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Transformation Based Wave Control


The method of Transformation Optics, which is based on transformation solutions, was originally developed in optics community for creating passive invisibility cloaks. This method uses the subtle idea of coordinate transformation and form-invariance of Maxwell equations and offers an unprecedented way of steering optical waves through architecting the constitutive parameters (i.e. permittivity and permeability) of a dielectric.

In this thesis, we present the method transformation media, inspired by transformation optics, as a general mathematical framework for an arbitrary steering of mechanical waves including surface gravity waves in fluids and also flexural waves in thin plates. Particularly, we prove that surface gravity wave equation in shallow water (long-wave limit) is form-invariant and therefore permits transformation solutions. We further formulate a general coordinate free equation that determines spatial variations required for water depth and gravitational acceleration as constitutive parameters for an arbitrary steering of long surface gravity waves. This general equation provides transformation media scheme for water waves. Additionally, since one of the constitutive parameters is gravitational acceleration and is actually a physical constant, we formulate a nonlinear transformation to keep the gravitational acceleration intact and with only sea-bed variations, we design and numerically validate a broadband invisibility cloak for surface gravity waves as the benchmark of transformation media method. In order to fully enable various applications of transformation media for surface gravity waves, a variable gravitational acceleration is required. We show that an altered effective gravitational acceleration is possible through a visco-elastic sea-bed, where the effective gravity depends on viscosity and elasticity of the bottom carpet. The visco-elastic sea bed itself provides a new mechanism to control oceanic wave energy through variations in the effective gravitational acceleration. Based on this idea, we present a theoretical design for an equivalent of graded-index optical fibers for water-waves which defies the spreading loss of water waves and can transmit wave energy over long distances in a broad range of frequencies and without a need for side-walls. Since the effect of sea-bed variation decreases exponentially as the water depth increases, a whole new approach is required for controlling waves in finite/deep water. We propose a flexural buoyant carpet, with an engineered rigidity and mass, floating on the free surface to affect and control waves. We further design a cloaking carpet for water waves in finite/deep water waves to prove the efficacy of the proposed method.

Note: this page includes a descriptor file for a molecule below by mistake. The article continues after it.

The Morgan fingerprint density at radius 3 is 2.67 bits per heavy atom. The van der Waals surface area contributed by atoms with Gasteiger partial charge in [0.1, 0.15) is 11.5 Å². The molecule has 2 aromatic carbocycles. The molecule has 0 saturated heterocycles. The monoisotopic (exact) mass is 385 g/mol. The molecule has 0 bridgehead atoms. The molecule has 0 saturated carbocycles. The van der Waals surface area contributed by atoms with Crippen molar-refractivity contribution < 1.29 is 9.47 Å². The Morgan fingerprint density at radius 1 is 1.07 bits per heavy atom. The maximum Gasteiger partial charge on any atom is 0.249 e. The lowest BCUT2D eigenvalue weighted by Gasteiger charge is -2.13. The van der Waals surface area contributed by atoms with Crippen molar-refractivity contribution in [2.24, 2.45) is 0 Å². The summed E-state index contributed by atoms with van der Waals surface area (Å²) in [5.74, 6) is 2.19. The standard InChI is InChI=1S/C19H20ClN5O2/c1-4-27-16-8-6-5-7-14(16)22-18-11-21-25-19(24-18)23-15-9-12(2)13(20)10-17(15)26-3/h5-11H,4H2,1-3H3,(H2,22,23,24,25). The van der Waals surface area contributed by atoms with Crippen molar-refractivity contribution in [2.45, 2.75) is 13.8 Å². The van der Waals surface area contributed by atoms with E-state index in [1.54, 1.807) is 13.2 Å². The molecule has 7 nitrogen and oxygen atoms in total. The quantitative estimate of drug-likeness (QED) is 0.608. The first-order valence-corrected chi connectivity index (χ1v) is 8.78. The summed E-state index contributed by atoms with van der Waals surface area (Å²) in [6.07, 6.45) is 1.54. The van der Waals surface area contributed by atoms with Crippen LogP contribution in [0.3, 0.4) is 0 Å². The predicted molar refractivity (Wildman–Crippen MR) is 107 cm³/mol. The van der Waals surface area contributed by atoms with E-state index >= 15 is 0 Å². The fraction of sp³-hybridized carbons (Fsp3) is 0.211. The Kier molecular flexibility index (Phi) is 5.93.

In the case of flexural waves, the governing equation for elastic waves in thin plates is not form invariant, and hence transformation based solution does not apply to such waves. Applying a transformation to the flexural wave equation, most of the terms in the transformed equation do not match with the exact orthotropic and inhomogeneous flexural wave equation, and therefore the governing equation is not form-invariant. We show that by carefully designing the transformation and also assuming a pre-stressed material with body forces, all of the terms in the transformed equation match with the exact inhomogeneous and orthotropic equation, and a perfect broadband flexural cloak can be designed. For a readily achievable flexural cloak in a physical setting, we further present an approximate adoption of our perfect cloak under more restrictive physical constraints. Through direct simulation of the governing equations, we show that this cloak maintains a consistently high cloaking efficiency over a broad range of frequencies. The methodology developed here may be used for steering waves and designing cloaks in other physical systems with non form-invariant governing equations. Lastly, we show the relation between flexural rigidity in thin plates and the equivalent of refractive index for flexural waves. We design a flexural GRIN lens in a thin plate by smoothly varying the plate’s rigidity, and thus its refractive index. We show that the proposed lens is broadband, has a fixed focal point over a wide range of frequencies, and is theoretically capable of zero-aberration focusing. We numerically explore our Continuous Profile GRIN lens (CP-GRIN lens) and further experimentally validate an implemented design.

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